Using Google Docs (and more!) with Hyperdeck

In this demo we’re going to check out a few neat options in Hyperdeck and string them together to pull data from Google Sheets and into a document. You might like to have the full working example open alongside this walkthrough.

First let’s start with some terms and basic methods. In Hyperdeck, your document is built from components, which can contain plain text, html, javascript, or even images or sound files. You could organize your project a lot of different ways, but we’re going to make use of two javascript methods available via the global Hyperdeck object to keep things neat and compartmentalized: Hyperdeck.Get(componentName) and Hyperdeck.Set(componentName, contents).

Next we’re going to use an External Libraries component to load a library built for pulling data from Google Sheets,  Tabletop.js– this is available from CDNJS, so we’ll plug that in to our component, making it available to the rest of our workbook. And just for fun, while we’re adding external libraries, let’s pull in Handlebars.js so that we can separate our presentational logic from our data manipulation just a bit. You can experiment with other organizational schemes, other template engines, or other utility libraries like Underscore. Just keep in mind that jQuery is built in, and you may have difficulties if you try to reuse the $ variable.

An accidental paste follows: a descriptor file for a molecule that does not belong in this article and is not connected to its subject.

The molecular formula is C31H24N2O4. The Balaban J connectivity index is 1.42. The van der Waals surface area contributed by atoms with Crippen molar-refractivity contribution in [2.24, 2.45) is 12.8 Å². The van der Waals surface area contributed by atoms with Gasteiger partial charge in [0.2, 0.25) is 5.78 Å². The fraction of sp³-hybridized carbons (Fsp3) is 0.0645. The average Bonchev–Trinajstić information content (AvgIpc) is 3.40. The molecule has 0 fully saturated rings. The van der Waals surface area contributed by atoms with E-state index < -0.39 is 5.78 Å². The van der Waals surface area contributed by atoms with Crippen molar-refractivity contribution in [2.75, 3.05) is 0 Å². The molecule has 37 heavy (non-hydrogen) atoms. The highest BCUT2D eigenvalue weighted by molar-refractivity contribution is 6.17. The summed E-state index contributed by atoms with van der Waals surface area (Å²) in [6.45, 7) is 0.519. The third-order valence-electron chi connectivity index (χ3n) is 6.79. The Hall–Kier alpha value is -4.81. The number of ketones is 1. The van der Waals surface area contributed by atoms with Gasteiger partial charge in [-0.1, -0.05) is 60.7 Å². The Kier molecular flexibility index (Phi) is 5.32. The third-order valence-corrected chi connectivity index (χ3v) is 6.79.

With those libraries loaded, we’re ready to fetch some data and put it to work. We’ll add a data component to hold the information, and a text component to hold the spreadsheet key (for convenience and reusability’s sake). The data used for this example is held in this Google doc , a copy of this source data. It’s necessary to make a copy because Tabletop.js only works with Google docs that are published. This is important to remember when adapting this example to your own needs. Here’s a screenshot to help you find the relevant options:

Google docs menu

And once the document is published, you’ll need the spreadsheet key. Here’s our example again, in the Publish dialog, with the key highlighted:

Where to find the spreadsheet key

This goes in our component named spreadsheetKey. Then we’ll set up a javascript component, loader, which gets the spreadsheetKey and plugs it into Tabletop.js to load data from the spreadsheet into our data component, data1.

Now that we have a local copy of the data, we can do whatever we want with it! For purposes of this demo, we’ve created another javascript component that uses Handlebars.js to render a rudimentary list of hyperlinks to the representatives’ websites, with some data made available for filtering the list and an example filter button.

Another application might be to load a visualization library (e.g., d3.js) and build some charts, or perhaps an interactive map. In fact, you might want to make a copy of the demo workbook and do exactly that! And if you build something neat off of this example, we’d love to hear about it.

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